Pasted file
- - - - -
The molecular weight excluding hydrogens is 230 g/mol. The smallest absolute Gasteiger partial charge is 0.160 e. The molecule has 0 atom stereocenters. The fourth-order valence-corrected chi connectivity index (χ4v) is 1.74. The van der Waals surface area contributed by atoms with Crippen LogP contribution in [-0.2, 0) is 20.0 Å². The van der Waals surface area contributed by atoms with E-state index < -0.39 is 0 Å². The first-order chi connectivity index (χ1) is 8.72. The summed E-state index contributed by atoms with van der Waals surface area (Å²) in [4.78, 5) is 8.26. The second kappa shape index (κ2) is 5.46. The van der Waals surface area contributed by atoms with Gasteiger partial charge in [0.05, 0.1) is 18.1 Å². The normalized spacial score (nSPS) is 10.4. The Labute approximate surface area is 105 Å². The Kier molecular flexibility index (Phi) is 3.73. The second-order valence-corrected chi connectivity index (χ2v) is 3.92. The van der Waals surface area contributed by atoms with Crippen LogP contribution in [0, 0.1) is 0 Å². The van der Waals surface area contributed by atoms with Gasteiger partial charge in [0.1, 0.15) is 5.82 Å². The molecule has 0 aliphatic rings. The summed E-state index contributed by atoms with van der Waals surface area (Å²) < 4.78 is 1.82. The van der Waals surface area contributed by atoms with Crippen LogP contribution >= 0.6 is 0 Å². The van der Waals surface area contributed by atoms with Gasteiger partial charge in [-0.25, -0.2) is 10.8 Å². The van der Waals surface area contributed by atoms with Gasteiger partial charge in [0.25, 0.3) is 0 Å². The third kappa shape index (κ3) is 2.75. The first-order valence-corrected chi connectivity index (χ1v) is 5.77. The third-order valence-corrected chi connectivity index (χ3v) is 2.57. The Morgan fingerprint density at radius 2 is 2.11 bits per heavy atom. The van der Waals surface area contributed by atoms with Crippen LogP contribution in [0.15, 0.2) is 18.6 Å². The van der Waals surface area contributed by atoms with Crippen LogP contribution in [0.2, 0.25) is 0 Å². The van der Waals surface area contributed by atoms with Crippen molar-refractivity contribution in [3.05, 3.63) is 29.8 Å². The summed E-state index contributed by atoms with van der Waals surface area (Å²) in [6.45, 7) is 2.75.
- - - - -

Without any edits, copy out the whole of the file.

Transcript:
The molecular weight excluding hydrogens is 230 g/mol. The smallest absolute Gasteiger partial charge is 0.160 e. The molecule has 0 atom stereocenters. The fourth-order valence-corrected chi connectivity index (χ4v) is 1.74. The van der Waals surface area contributed by atoms with Crippen LogP contribution in [-0.2, 0) is 20.0 Å². The van der Waals surface area contributed by atoms with E-state index < -0.39 is 0 Å². The first-order chi connectivity index (χ1) is 8.72. The summed E-state index contributed by atoms with van der Waals surface area (Å²) in [4.78, 5) is 8.26. The second kappa shape index (κ2) is 5.46. The van der Waals surface area contributed by atoms with Gasteiger partial charge in [0.05, 0.1) is 18.1 Å². The normalized spacial score (nSPS) is 10.4. The Labute approximate surface area is 105 Å². The Kier molecular flexibility index (Phi) is 3.73. The second-order valence-corrected chi connectivity index (χ2v) is 3.92. The van der Waals surface area contributed by atoms with Crippen LogP contribution in [0, 0.1) is 0 Å². The van der Waals surface area contributed by atoms with Gasteiger partial charge in [0.1, 0.15) is 5.82 Å². The molecule has 0 aliphatic rings. The summed E-state index contributed by atoms with van der Waals surface area (Å²) < 4.78 is 1.82. The van der Waals surface area contributed by atoms with Crippen LogP contribution >= 0.6 is 0 Å². The van der Waals surface area contributed by atoms with Gasteiger partial charge in [-0.25, -0.2) is 10.8 Å². The van der Waals surface area contributed by atoms with Gasteiger partial charge in [0.25, 0.3) is 0 Å². The third kappa shape index (κ3) is 2.75. The first-order valence-corrected chi connectivity index (χ1v) is 5.77. The third-order valence-corrected chi connectivity index (χ3v) is 2.57. The Morgan fingerprint density at radius 2 is 2.11 bits per heavy atom. The van der Waals surface area contributed by atoms with Crippen LogP contribution in [0.15, 0.2) is 18.6 Å². The van der Waals surface area contributed by atoms with Crippen LogP contribution in [0.2, 0.25) is 0 Å². The van der Waals surface area contributed by atoms with Crippen molar-refractivity contribution in [3.05, 3.63) is 29.8 Å². The summed E-state index contributed by atoms with van der Waals surface area (Å²) in [6.45, 7) is 2.75.